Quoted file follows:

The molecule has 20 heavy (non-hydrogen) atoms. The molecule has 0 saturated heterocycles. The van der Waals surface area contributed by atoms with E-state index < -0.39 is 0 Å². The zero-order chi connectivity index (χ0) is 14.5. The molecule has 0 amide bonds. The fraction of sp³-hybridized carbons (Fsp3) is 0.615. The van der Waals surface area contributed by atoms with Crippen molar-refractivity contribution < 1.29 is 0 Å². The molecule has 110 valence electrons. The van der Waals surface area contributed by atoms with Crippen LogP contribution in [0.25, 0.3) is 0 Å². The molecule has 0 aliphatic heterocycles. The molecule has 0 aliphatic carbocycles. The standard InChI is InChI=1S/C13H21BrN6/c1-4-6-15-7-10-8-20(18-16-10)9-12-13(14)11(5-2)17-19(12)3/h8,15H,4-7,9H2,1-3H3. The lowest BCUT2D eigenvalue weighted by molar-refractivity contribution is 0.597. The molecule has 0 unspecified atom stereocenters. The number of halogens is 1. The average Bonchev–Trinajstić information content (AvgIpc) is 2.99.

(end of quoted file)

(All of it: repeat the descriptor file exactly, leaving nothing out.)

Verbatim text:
The molecule has 20 heavy (non-hydrogen) atoms. The molecule has 0 saturated heterocycles. The van der Waals surface area contributed by atoms with E-state index < -0.39 is 0 Å². The zero-order chi connectivity index (χ0) is 14.5. The molecule has 0 amide bonds. The fraction of sp³-hybridized carbons (Fsp3) is 0.615. The van der Waals surface area contributed by atoms with Crippen molar-refractivity contribution < 1.29 is 0 Å². The molecule has 110 valence electrons. The van der Waals surface area contributed by atoms with Crippen LogP contribution in [0.25, 0.3) is 0 Å². The molecule has 0 aliphatic heterocycles. The molecule has 0 aliphatic carbocycles. The standard InChI is InChI=1S/C13H21BrN6/c1-4-6-15-7-10-8-20(18-16-10)9-12-13(14)11(5-2)17-19(12)3/h8,15H,4-7,9H2,1-3H3. The lowest BCUT2D eigenvalue weighted by molar-refractivity contribution is 0.597. The molecule has 0 unspecified atom stereocenters. The number of halogens is 1. The average Bonchev–Trinajstić information content (AvgIpc) is 2.99.